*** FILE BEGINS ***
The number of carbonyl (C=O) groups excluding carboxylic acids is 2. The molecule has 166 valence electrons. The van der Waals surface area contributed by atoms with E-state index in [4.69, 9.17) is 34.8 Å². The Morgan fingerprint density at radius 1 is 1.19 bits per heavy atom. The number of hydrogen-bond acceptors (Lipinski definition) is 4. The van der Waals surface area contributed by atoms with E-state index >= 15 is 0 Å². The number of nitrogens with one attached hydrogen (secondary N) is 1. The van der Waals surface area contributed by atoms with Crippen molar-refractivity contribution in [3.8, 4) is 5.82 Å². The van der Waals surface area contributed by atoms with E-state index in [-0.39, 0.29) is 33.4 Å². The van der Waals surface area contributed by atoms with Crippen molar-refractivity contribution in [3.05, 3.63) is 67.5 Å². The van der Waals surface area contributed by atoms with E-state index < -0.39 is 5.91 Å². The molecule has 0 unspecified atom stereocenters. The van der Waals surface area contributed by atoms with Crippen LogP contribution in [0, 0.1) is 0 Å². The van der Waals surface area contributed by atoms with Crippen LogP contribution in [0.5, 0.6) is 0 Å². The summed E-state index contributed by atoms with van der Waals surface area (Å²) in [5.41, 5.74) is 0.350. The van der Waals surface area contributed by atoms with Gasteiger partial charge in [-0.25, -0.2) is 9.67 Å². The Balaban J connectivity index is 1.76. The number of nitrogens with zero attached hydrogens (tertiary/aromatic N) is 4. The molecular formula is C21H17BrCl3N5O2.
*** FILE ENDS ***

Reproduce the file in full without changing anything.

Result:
The number of carbonyl (C=O) groups excluding carboxylic acids is 2. The molecule has 166 valence electrons. The van der Waals surface area contributed by atoms with E-state index in [4.69, 9.17) is 34.8 Å². The Morgan fingerprint density at radius 1 is 1.19 bits per heavy atom. The number of hydrogen-bond acceptors (Lipinski definition) is 4. The van der Waals surface area contributed by atoms with E-state index >= 15 is 0 Å². The number of nitrogens with one attached hydrogen (secondary N) is 1. The van der Waals surface area contributed by atoms with Crippen molar-refractivity contribution in [3.8, 4) is 5.82 Å². The van der Waals surface area contributed by atoms with E-state index in [-0.39, 0.29) is 33.4 Å². The van der Waals surface area contributed by atoms with Crippen molar-refractivity contribution in [3.05, 3.63) is 67.5 Å². The van der Waals surface area contributed by atoms with E-state index < -0.39 is 5.91 Å². The molecule has 0 unspecified atom stereocenters. The van der Waals surface area contributed by atoms with Crippen LogP contribution in [0, 0.1) is 0 Å². The van der Waals surface area contributed by atoms with Crippen LogP contribution in [0.5, 0.6) is 0 Å². The summed E-state index contributed by atoms with van der Waals surface area (Å²) in [5.41, 5.74) is 0.350. The van der Waals surface area contributed by atoms with Gasteiger partial charge in [-0.25, -0.2) is 9.67 Å². The Balaban J connectivity index is 1.76. The number of nitrogens with zero attached hydrogens (tertiary/aromatic N) is 4. The molecular formula is C21H17BrCl3N5O2.